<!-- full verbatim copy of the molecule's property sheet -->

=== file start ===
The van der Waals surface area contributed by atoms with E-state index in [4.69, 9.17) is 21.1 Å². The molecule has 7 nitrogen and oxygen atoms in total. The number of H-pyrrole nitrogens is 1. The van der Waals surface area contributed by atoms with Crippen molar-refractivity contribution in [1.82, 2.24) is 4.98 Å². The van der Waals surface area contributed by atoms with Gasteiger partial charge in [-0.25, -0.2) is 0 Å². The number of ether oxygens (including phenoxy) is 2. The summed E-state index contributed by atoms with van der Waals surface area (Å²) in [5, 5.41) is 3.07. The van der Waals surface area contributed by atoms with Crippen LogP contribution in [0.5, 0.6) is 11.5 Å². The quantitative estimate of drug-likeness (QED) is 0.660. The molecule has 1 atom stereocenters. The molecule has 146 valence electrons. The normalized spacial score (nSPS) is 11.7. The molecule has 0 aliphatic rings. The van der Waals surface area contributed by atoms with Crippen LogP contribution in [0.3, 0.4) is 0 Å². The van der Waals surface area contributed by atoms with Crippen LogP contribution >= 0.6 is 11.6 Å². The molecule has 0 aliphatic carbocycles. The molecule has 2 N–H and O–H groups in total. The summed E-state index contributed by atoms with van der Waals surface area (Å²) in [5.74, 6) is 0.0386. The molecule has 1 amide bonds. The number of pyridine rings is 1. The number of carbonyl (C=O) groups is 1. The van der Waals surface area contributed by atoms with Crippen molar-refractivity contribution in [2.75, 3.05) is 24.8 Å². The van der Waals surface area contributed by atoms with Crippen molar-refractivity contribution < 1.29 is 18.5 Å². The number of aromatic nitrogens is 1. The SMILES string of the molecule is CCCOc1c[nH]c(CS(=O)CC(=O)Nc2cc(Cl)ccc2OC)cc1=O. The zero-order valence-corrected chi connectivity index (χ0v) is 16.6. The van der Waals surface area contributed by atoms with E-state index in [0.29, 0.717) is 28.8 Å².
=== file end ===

The van der Waals surface area contributed by atoms with E-state index in [4.69, 9.17) is 21.1 Å². The molecule has 7 nitrogen and oxygen atoms in total. The number of H-pyrrole nitrogens is 1. The van der Waals surface area contributed by atoms with Crippen molar-refractivity contribution in [1.82, 2.24) is 4.98 Å². The van der Waals surface area contributed by atoms with Gasteiger partial charge in [-0.25, -0.2) is 0 Å². The number of ether oxygens (including phenoxy) is 2. The summed E-state index contributed by atoms with van der Waals surface area (Å²) in [5, 5.41) is 3.07. The van der Waals surface area contributed by atoms with Crippen LogP contribution in [0.5, 0.6) is 11.5 Å². The quantitative estimate of drug-likeness (QED) is 0.660. The molecule has 1 atom stereocenters. The molecule has 146 valence electrons. The normalized spacial score (nSPS) is 11.7. The molecule has 0 aliphatic rings. The van der Waals surface area contributed by atoms with Crippen LogP contribution in [0.3, 0.4) is 0 Å². The van der Waals surface area contributed by atoms with Crippen LogP contribution >= 0.6 is 11.6 Å². The molecule has 0 aliphatic carbocycles. The molecule has 2 N–H and O–H groups in total. The summed E-state index contributed by atoms with van der Waals surface area (Å²) in [5.74, 6) is 0.0386. The molecule has 1 amide bonds. The number of pyridine rings is 1. The number of carbonyl (C=O) groups is 1. The van der Waals surface area contributed by atoms with Crippen molar-refractivity contribution in [2.75, 3.05) is 24.8 Å². The van der Waals surface area contributed by atoms with Crippen molar-refractivity contribution < 1.29 is 18.5 Å². The number of aromatic nitrogens is 1. The SMILES string of the molecule is CCCOc1c[nH]c(CS(=O)CC(=O)Nc2cc(Cl)ccc2OC)cc1=O. The zero-order valence-corrected chi connectivity index (χ0v) is 16.6. The van der Waals surface area contributed by atoms with E-state index in [0.29, 0.717) is 28.8 Å².